Please choose payment method:

(PDF emailed within 1 workday: $29.90)

Accession: 048383598

Download citation: RISBibTeXText

Related references

Terrorism and biological toxin weapons inevitable alliance. AAAS (American Association for the Advancement of Science) Publication (88-30): 101, 1988

Toxin weapons: from World War I to jihadi terrorism. Toxin Reviews 28(4): 219-237, 2009

Terrorism and biological weapons: inevitable alliance?. Perspectives in Biology and Medicine 34(1): 44-72, 1990

Microbiological, biological, and chemical weapons of warfare and terrorism. American Journal of the Medical Sciences 323(6): 326-340, 2002

Degradation of biological weapons agents in the environment: implications for terrorism response. Environmental Science and Technology 39(8): 2736-2743, 2005

Terrorism, biological weapons, and bonanzas: assessing the real threat to public health. American Journal of Public Health 91(5): 708-709, 2001

Terrorism, biological weapons, and bonanzas : Assessing the real threat to public health. American Journal of Public Health (1971) 91(5): 708-709, 2001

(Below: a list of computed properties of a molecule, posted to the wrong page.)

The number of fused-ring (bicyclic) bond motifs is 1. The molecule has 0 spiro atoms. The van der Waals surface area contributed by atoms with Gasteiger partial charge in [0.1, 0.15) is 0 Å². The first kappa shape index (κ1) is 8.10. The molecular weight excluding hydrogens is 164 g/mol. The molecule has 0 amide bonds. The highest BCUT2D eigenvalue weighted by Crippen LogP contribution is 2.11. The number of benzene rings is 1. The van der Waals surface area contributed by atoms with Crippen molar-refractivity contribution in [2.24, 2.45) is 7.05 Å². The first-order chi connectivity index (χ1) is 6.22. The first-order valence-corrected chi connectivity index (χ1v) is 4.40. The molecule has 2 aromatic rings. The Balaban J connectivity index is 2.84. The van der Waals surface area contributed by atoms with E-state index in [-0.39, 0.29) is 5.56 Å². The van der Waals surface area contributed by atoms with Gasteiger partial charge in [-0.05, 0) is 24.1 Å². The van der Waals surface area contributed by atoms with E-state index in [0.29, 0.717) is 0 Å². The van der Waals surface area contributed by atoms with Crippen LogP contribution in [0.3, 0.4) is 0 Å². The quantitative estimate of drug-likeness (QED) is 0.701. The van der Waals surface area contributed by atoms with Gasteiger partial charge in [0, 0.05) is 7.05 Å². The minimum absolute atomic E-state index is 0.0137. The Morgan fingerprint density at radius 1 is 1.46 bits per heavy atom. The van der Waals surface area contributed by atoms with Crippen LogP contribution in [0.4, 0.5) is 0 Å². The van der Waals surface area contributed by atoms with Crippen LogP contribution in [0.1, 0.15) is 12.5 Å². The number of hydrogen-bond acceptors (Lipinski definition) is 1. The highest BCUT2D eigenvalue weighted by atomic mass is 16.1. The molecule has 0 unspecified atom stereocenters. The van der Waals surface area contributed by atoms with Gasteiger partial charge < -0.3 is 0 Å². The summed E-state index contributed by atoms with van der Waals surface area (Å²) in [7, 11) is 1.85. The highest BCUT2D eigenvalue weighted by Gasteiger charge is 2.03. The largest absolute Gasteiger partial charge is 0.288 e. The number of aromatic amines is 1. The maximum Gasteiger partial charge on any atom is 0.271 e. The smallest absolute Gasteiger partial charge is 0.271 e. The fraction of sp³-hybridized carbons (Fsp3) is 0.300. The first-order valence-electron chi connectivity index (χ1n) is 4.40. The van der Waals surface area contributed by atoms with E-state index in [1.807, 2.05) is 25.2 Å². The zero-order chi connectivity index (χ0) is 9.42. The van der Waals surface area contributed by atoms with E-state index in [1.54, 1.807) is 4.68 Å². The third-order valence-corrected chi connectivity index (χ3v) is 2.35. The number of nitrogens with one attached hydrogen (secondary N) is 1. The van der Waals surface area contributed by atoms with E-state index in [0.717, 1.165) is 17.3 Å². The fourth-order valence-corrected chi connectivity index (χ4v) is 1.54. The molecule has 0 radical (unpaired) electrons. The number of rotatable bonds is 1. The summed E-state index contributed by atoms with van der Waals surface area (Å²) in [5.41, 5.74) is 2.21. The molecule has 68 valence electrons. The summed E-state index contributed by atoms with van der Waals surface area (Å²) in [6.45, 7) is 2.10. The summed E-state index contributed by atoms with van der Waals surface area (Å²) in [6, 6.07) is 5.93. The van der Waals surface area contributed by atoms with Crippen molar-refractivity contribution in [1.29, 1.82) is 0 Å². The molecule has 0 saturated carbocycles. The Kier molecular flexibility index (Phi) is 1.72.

Die and Let Die: Exploring Links between Suicide Terrorism and Terrorist Use of Chemical, Biological, Radiological, and Nuclear Weapons. Studies in Conflict and Terrorism 26(1): 17-35, 2003

Rethinking the Biological and Toxin Weapons Convention?. Health Security 15(6): 638-641, 2017

Verifying compliance to the biological and toxin weapons convention. Critical Reviews in Microbiology 24(3): 195-218, 1998

Biological terrorism as a threat to safety An evaluation of readiness degree of medical institutions to resist the biological terrorism. Vestnik Rossiiskoi Akademii Meditsinskikh Nauk 4: 38-46, 2003

Scientists and the history of biological weapons. A brief historical overview of the development of biological weapons in the twentieth century. Embo Reports 7 Spec No: S45-S49, 2006

Biological weapons. II. Smallpox, botulinum toxin, hemorrhagic fever viruses. Medizinische Monatsschrift für Pharmazeuten 26(1): 13-22, 2003

E-commerce and biological weapons nonproliferation: Online marketplaces challenge export controls to reduce the risk that rogue states or terrorists could acquire the capacity to produce biological weapons. Embo Reports 16(11): 1415-1420, 2015

Hope and ambition turn to dismay and neglect: the Biological and Toxin Weapons Convention in 2001. Medicine Conflict and Survival 18(2): 161-174, 2002